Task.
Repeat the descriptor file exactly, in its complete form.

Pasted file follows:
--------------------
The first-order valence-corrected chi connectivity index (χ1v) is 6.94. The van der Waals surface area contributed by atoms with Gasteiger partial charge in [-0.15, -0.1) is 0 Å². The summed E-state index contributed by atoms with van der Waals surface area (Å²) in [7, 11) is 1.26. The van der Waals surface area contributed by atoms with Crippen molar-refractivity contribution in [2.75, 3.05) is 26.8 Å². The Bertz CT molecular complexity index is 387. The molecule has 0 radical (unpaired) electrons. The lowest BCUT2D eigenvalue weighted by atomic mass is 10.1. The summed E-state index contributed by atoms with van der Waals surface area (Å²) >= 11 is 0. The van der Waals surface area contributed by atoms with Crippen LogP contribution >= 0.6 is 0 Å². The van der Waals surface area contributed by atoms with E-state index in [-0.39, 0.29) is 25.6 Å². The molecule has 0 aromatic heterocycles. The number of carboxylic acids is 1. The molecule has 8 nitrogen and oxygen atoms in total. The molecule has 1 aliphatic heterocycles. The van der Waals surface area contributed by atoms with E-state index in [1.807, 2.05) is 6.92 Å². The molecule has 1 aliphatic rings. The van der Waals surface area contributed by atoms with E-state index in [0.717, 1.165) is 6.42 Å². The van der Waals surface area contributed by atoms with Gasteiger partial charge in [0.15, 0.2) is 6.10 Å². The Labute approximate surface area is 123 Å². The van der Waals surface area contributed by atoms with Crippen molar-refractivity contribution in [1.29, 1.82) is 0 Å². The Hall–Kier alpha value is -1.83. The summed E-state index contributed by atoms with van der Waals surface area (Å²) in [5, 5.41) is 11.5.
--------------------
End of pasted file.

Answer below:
The first-order valence-corrected chi connectivity index (χ1v) is 6.94. The van der Waals surface area contributed by atoms with Gasteiger partial charge in [-0.15, -0.1) is 0 Å². The summed E-state index contributed by atoms with van der Waals surface area (Å²) in [7, 11) is 1.26. The van der Waals surface area contributed by atoms with Crippen molar-refractivity contribution in [2.75, 3.05) is 26.8 Å². The Bertz CT molecular complexity index is 387. The molecule has 0 radical (unpaired) electrons. The lowest BCUT2D eigenvalue weighted by atomic mass is 10.1. The summed E-state index contributed by atoms with van der Waals surface area (Å²) >= 11 is 0. The van der Waals surface area contributed by atoms with Crippen LogP contribution >= 0.6 is 0 Å². The van der Waals surface area contributed by atoms with E-state index in [-0.39, 0.29) is 25.6 Å². The molecule has 0 aromatic heterocycles. The number of carboxylic acids is 1. The molecule has 8 nitrogen and oxygen atoms in total. The molecule has 1 aliphatic heterocycles. The van der Waals surface area contributed by atoms with E-state index in [1.807, 2.05) is 6.92 Å². The molecule has 1 aliphatic rings. The van der Waals surface area contributed by atoms with E-state index in [0.717, 1.165) is 6.42 Å². The van der Waals surface area contributed by atoms with Gasteiger partial charge in [0.15, 0.2) is 6.10 Å². The Labute approximate surface area is 123 Å². The van der Waals surface area contributed by atoms with Crippen molar-refractivity contribution in [1.29, 1.82) is 0 Å². The Hall–Kier alpha value is -1.83. The summed E-state index contributed by atoms with van der Waals surface area (Å²) in [5, 5.41) is 11.5.